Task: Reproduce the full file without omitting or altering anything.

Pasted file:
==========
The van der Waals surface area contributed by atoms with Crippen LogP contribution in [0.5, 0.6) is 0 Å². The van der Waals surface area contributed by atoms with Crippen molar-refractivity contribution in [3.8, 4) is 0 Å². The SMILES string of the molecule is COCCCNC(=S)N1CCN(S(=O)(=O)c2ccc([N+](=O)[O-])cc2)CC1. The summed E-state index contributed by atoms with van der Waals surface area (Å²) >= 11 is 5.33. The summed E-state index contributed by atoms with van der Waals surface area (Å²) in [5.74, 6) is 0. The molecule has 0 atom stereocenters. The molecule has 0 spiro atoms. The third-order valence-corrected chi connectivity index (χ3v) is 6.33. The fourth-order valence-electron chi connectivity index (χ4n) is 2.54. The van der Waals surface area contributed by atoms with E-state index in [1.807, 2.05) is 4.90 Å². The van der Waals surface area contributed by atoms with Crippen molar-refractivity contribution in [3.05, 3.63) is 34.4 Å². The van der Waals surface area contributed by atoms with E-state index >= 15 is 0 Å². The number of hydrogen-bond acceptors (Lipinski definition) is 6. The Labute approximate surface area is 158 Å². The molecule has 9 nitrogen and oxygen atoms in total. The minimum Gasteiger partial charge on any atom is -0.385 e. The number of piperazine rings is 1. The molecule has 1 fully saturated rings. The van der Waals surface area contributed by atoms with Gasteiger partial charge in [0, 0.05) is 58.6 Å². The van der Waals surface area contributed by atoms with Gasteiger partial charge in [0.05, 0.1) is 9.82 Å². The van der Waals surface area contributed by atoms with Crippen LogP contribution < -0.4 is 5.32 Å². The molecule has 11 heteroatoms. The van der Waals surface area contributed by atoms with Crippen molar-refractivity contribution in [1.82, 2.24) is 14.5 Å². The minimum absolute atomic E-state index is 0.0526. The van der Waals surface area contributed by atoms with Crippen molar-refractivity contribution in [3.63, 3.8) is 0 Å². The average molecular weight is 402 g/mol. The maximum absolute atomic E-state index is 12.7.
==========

The van der Waals surface area contributed by atoms with Crippen LogP contribution in [0.5, 0.6) is 0 Å². The van der Waals surface area contributed by atoms with Crippen molar-refractivity contribution in [3.8, 4) is 0 Å². The SMILES string of the molecule is COCCCNC(=S)N1CCN(S(=O)(=O)c2ccc([N+](=O)[O-])cc2)CC1. The summed E-state index contributed by atoms with van der Waals surface area (Å²) >= 11 is 5.33. The summed E-state index contributed by atoms with van der Waals surface area (Å²) in [5.74, 6) is 0. The molecule has 0 atom stereocenters. The molecule has 0 spiro atoms. The third-order valence-corrected chi connectivity index (χ3v) is 6.33. The fourth-order valence-electron chi connectivity index (χ4n) is 2.54. The van der Waals surface area contributed by atoms with E-state index in [1.807, 2.05) is 4.90 Å². The van der Waals surface area contributed by atoms with Crippen molar-refractivity contribution in [3.05, 3.63) is 34.4 Å². The van der Waals surface area contributed by atoms with E-state index >= 15 is 0 Å². The number of hydrogen-bond acceptors (Lipinski definition) is 6. The Labute approximate surface area is 158 Å². The molecule has 9 nitrogen and oxygen atoms in total. The minimum Gasteiger partial charge on any atom is -0.385 e. The number of piperazine rings is 1. The molecule has 1 fully saturated rings. The van der Waals surface area contributed by atoms with Gasteiger partial charge in [0, 0.05) is 58.6 Å². The van der Waals surface area contributed by atoms with Gasteiger partial charge in [0.05, 0.1) is 9.82 Å². The van der Waals surface area contributed by atoms with Crippen LogP contribution < -0.4 is 5.32 Å². The molecule has 11 heteroatoms. The van der Waals surface area contributed by atoms with Crippen molar-refractivity contribution in [1.82, 2.24) is 14.5 Å². The minimum absolute atomic E-state index is 0.0526. The van der Waals surface area contributed by atoms with Crippen molar-refractivity contribution in [3.63, 3.8) is 0 Å². The average molecular weight is 402 g/mol. The maximum absolute atomic E-state index is 12.7.